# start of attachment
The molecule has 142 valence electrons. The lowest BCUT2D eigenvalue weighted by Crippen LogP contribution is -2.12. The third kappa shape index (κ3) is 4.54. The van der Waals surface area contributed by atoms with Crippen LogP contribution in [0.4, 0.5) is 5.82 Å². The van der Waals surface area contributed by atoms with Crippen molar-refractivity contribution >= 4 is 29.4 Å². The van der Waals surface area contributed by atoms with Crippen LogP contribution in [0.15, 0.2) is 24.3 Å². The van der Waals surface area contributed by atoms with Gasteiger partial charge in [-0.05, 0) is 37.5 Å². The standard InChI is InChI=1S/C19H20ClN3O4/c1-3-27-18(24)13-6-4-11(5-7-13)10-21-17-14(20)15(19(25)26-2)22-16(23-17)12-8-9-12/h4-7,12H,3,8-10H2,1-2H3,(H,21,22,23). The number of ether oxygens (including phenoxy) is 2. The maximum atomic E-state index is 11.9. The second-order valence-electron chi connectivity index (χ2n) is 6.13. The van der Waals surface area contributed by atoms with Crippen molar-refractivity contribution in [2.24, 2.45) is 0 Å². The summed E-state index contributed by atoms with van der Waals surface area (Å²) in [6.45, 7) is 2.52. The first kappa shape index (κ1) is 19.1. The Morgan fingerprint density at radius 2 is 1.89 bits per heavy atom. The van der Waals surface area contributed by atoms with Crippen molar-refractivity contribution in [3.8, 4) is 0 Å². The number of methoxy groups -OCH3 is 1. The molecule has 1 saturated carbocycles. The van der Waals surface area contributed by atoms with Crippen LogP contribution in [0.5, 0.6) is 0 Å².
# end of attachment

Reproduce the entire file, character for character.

The molecule has 142 valence electrons. The lowest BCUT2D eigenvalue weighted by Crippen LogP contribution is -2.12. The third kappa shape index (κ3) is 4.54. The van der Waals surface area contributed by atoms with Crippen LogP contribution in [0.4, 0.5) is 5.82 Å². The van der Waals surface area contributed by atoms with Crippen molar-refractivity contribution >= 4 is 29.4 Å². The van der Waals surface area contributed by atoms with Crippen LogP contribution in [0.15, 0.2) is 24.3 Å². The van der Waals surface area contributed by atoms with Gasteiger partial charge in [-0.05, 0) is 37.5 Å². The standard InChI is InChI=1S/C19H20ClN3O4/c1-3-27-18(24)13-6-4-11(5-7-13)10-21-17-14(20)15(19(25)26-2)22-16(23-17)12-8-9-12/h4-7,12H,3,8-10H2,1-2H3,(H,21,22,23). The number of ether oxygens (including phenoxy) is 2. The maximum atomic E-state index is 11.9. The second-order valence-electron chi connectivity index (χ2n) is 6.13. The van der Waals surface area contributed by atoms with Crippen molar-refractivity contribution in [2.24, 2.45) is 0 Å². The summed E-state index contributed by atoms with van der Waals surface area (Å²) in [6.45, 7) is 2.52. The first kappa shape index (κ1) is 19.1. The Morgan fingerprint density at radius 2 is 1.89 bits per heavy atom. The van der Waals surface area contributed by atoms with Crippen molar-refractivity contribution in [3.8, 4) is 0 Å². The number of methoxy groups -OCH3 is 1. The molecule has 1 saturated carbocycles. The van der Waals surface area contributed by atoms with Crippen LogP contribution in [0.5, 0.6) is 0 Å².